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Paperback The Rules of Survival Book

ISBN: 0142410713

ISBN13: 9780142410714

The Rules of Survival

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Format: Paperback

Condition: Very Good

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Book Overview

For Matt and his sisters, life with their cruel, vicious mother is a day-to-day struggle for survival. But then Matt witnesses Murdoch coming to a child's rescue in a convenience store, and for the first time, he feels a glimmer of hope. When, amazingly, Murdoch begins dating Matt's mother, life is suddenly almost good. But the relief lasts only a short time. When Murdoch inevitably breaks up with their mother, Matt knows he needs to take action...

Customer Reviews

4 ratings

A chilling tale of children endangered by a mother with BPD

"Rules of Survival" by Nancy Werlin deserves all the high praise it has been getting from young and old alike. I loved it from the first page and couldn't put it down. How could I resist? This is such a compelling tale of psychological, emotional, and physical child abuse, and it is told so earnestly and believably from the eldest child's point of view. What makes this book is so devastatingly compelling is that the abuser is the children's mother. I don't want to give away the plot, or spoil any part of this wonderful tale by telling you any critical details. It is enough to say that this book is well-written, thrilling, and fast-paced. The characters are extremely believable. There is no doubt that Nancy Werlin is a master storyteller. But I do want to make one matter perfectly clear: yes, their mother is mentally ill, but please don't be mislead by other reviews to think that she is a bipolar (a modern term for manic-depressive illness) or psychotic. Perfectly normal-acting persons with bipolar illness surround all of us every day. This illness can be treated very successfully by medication. It would be wrong of you to think that Nikki's actions are those of person suffering from bipolar illness. And psychotic...well, if Nikki were psychotic she'd be a lot worse than what she is here in this novel, and true psychotics are a lot rarer. No, Nikki is one of those unfortunate persons with borderline personality disorder (BPD)...and they are more common. It is a term that sounds innocent enough, but it's as close to psychotic as you can get and still be seen by most folks as somewhat normal. It is an illness that cannot be cured by medication, and psychiatric talk-therapy has had little success with this biologically hard-wired condition. Unfortunately, I know two people with borderline personality disorder: one I avoid completely because I can, and the other...well, that person I have to deal with fairly often. Neither is as bad as Nikki, but Nikki's problems are significantly exacerbated by lack of an unconditionally loving family to support her, alcohol abuse, major illegal drug abuse, and the stress of raising three small children entirely on her own. If you love this book and want to know more about borderline personality disorder, check it out on the Internet. While you're at it, learn more about bipolar illness and psychosis, too. This was my first Nancy Werlin book. I can hardly wait to read more. I love the fact that she deals with tantalizing topics at the fringe of the human condition...and she does it so well!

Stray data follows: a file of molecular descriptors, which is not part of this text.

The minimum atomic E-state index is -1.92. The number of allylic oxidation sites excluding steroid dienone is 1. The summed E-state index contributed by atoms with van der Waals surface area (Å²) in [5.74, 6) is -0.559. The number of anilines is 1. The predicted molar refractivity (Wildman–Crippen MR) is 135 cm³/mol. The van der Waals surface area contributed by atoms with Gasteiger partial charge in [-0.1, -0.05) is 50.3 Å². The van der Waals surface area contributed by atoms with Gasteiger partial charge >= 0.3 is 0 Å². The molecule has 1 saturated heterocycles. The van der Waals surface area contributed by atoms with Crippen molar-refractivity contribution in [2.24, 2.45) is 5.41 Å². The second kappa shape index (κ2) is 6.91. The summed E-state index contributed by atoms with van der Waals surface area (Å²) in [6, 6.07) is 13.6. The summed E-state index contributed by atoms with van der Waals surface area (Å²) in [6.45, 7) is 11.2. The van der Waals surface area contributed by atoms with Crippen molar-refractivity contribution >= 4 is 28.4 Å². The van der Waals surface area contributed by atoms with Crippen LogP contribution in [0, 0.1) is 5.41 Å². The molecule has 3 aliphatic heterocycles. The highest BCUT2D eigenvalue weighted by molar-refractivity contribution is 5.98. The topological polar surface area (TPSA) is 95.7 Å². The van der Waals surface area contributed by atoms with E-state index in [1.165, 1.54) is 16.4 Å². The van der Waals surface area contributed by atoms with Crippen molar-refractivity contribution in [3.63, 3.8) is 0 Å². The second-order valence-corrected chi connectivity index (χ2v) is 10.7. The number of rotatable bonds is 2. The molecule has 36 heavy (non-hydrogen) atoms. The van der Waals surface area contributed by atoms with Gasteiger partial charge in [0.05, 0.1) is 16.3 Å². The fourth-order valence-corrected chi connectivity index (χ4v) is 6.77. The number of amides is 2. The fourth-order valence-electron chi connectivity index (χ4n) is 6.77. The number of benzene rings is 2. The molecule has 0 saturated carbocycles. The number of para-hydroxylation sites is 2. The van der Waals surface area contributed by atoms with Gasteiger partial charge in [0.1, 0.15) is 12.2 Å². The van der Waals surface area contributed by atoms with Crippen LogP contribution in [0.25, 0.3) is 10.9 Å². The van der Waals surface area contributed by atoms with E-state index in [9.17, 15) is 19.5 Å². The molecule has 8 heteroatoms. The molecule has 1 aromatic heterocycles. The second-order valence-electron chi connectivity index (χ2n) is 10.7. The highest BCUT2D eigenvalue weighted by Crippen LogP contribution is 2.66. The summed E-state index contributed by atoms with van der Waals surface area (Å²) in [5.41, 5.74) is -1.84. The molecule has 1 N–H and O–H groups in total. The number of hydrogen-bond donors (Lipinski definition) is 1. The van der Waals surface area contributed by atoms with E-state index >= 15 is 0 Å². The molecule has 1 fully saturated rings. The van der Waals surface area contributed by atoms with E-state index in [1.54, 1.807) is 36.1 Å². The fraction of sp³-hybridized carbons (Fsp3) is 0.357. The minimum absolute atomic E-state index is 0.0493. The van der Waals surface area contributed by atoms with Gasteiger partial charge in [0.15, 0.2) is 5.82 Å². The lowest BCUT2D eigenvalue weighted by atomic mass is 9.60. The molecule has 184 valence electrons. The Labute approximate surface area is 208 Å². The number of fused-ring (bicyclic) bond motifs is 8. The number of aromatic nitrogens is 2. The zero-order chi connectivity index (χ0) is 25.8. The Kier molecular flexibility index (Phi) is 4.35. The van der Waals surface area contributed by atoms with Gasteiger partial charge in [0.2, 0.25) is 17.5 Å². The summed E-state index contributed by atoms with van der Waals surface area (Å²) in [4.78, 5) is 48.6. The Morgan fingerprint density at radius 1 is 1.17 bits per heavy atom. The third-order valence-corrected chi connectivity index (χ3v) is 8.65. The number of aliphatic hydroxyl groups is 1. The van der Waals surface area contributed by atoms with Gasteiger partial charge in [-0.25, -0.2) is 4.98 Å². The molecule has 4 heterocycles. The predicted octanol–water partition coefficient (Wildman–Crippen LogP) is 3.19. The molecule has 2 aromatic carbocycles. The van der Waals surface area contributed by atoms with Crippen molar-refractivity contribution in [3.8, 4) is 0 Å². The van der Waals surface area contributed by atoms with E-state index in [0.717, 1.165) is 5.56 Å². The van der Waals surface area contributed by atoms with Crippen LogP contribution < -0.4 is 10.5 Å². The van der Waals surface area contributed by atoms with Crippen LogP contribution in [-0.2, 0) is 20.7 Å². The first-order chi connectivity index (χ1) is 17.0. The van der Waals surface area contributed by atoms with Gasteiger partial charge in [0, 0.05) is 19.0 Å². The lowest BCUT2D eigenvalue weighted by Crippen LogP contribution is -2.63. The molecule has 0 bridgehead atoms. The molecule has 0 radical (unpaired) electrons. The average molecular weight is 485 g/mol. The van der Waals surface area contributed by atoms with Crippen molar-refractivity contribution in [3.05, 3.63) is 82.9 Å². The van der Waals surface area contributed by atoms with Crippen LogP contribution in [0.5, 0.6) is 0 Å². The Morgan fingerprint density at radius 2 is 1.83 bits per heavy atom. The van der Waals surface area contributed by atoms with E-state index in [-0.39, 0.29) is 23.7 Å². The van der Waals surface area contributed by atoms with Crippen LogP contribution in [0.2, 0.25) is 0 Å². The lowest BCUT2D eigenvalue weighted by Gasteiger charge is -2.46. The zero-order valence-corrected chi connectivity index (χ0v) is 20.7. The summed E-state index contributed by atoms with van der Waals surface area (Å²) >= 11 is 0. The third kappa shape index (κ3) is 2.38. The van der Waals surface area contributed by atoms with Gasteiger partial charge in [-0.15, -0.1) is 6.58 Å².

Must read

Reviewed by Debra Gaynor for Reader Views (10/06) From the moment I saw the cover of this book I knew that I would find pain within. The pain of a young man facing the abusive life he's survived. "Emmy, the events we lived through taught me to be sure of nothing about other people. They taught me to expect danger around every corner. They taught me to understand that there are people in this world who mean you harm. And sometimes they're people who say they love you." Chillingly Matt recounts the night he sneaked into the kitchen and took an Oreo. His mother, Nikki, held a knife to his throat and cut him, to teach him to never again steal. This is just one incident in the nightmare he calls childhood. Matt's father was gone but Matt couldn't blame him, after all he too was terrified of Nikki. For a while Murdoch seemed to offer some protect from their mother, but, he too found himself unable to cope with the destructive behavior of Nikki. He cared but was it enough? Matt knew it was up to him. He knew he had to find a way to get his two sisters and himself away from, their mother, Nikki, before she destroyed them all. Matt turned to his father Ben for help, but Ben was too afraid of his former wife to rescue his own children. This is the story of a brother's attempt to protect his younger sister from their abusive mother. The story is told in the format of letters from Matt to his dear sister, Emmy, trying to explain and warn her about life with their abusive mother. "As I sit here writing, part of me hopes that you go along happily your whole life and never need or want to know the details." This book is painful to read. But it should be read. There are many children facing the same situation and we, as society, must stop turning our backs on our precious children. This book is well written. The type is large enough for tired eyes to easily read it. The characters are so real that you cry for them. I found myself wanting to snatch them from their mother's insane antics and give them safety. I highly recommend "Rules of Survival" for older youth and adults.